The organization is preparing a list of vetted technology vendors, and working to assist both start-up providers and practices striving to obtain meaningful use.
All vendors must be certified for providers to qualify for meaningful use, which potentially could be a concern for providers who already have made the investment. It is expected, however, that most vendors will pursue this certification to stay in business, Aldridge said.
“People that maybe have chosen products and not done that type of research might find themselves having to repurchase a product, and certainly that’s very difficult for a lot of these practices that are already (financially) strapped to begin with,” he said. “I hope that doesn’t happen with much frequency.”
In northwest Kansas, those who have implemented the technology say they are reaping the benefits. Hays Medical Center’s medical staff went live with its EHR system in 2004, and has experienced cost savings and enhanced patient safety, said Chief Financial Officer Bill Overbey.
The system includes bedside safety features such as checking for allergies and possible drug reactions. Nurses also complete digital bedside medication verification, which ensures the correct dose is being given to the right person at the right time, Overbey said.
“There are several safety precautions, and from a patient care point of view … all of the information is in one spot,” Overbey said. “It shows lab results, it shows nursing notes, it shows drugs that have been ordered, it shows progress notes, and consults from other physicians — just anything that’s been created in the process of taking care of a patient.”
Hays Med is hoping to qualify for the incentives, which could be enough to cover almost all of the initial cost, Overbey said, noting several million dollars have been invested in the technology.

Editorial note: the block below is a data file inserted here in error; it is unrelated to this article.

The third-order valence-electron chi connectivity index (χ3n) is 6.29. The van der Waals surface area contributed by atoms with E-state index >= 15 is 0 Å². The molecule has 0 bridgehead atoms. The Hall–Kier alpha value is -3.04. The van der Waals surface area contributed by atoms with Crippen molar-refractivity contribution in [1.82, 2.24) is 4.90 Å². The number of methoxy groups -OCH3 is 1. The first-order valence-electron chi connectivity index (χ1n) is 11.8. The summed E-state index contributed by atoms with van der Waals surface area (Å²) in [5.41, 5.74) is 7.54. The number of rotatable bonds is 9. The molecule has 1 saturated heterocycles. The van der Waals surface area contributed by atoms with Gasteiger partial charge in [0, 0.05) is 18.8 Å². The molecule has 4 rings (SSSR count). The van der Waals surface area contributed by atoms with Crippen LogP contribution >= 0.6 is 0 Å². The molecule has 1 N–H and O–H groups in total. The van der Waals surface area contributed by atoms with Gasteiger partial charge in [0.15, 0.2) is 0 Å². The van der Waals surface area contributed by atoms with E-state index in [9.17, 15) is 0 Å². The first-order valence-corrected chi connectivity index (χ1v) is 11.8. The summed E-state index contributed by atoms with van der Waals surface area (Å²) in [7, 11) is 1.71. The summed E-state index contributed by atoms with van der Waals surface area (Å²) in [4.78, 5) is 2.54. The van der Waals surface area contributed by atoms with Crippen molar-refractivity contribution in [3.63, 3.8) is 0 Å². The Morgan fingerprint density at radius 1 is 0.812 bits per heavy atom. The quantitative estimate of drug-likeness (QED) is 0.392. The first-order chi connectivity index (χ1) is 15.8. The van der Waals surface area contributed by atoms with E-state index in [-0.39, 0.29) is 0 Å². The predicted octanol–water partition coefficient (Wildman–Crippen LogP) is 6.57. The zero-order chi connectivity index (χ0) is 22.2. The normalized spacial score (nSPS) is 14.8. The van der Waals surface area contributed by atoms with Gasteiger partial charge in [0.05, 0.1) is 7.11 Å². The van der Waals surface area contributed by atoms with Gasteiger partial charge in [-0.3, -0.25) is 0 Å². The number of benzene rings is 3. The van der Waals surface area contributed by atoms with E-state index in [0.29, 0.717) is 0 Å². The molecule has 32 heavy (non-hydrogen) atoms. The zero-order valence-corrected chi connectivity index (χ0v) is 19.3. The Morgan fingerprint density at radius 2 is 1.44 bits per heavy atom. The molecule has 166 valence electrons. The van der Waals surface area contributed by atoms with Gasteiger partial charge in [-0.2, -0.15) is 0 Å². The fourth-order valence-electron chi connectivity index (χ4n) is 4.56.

Efforts also are continuing to qualify for the incentives in various clinics, either by upgrading current technology or switching vendors to obtain additional features, he said.
“We’re literally about 90 percent of the way toward meeting all the requirements for the hospital that we need to meet a year from now,” Overbey said.
As for Brull, she said she would never want to go back to the days of paper records. One of the greatest advantages, she said, has to do with quality improvement.
“In the old days of paper, when you did quality improvement, you’d pull 30 charts,” she said. “In the day of electronic, we look at our entire population. So if I’ve got 400 people who qualify for pneumonia vaccinations, I’m looking at all 400 and how many had it done.”
While the system was costly, Brull said the investment has paid off for her small practice, Prairie Star Family Practice.
“Financially, even with paying for the electronic health record, the business has been more financially profitable over the past two years since we’ve had it,” she said. “It’s been good all the way around. We don’t have anybody who hates it. We don’t have anybody who would ever want to go back.”
By KALEY CONNER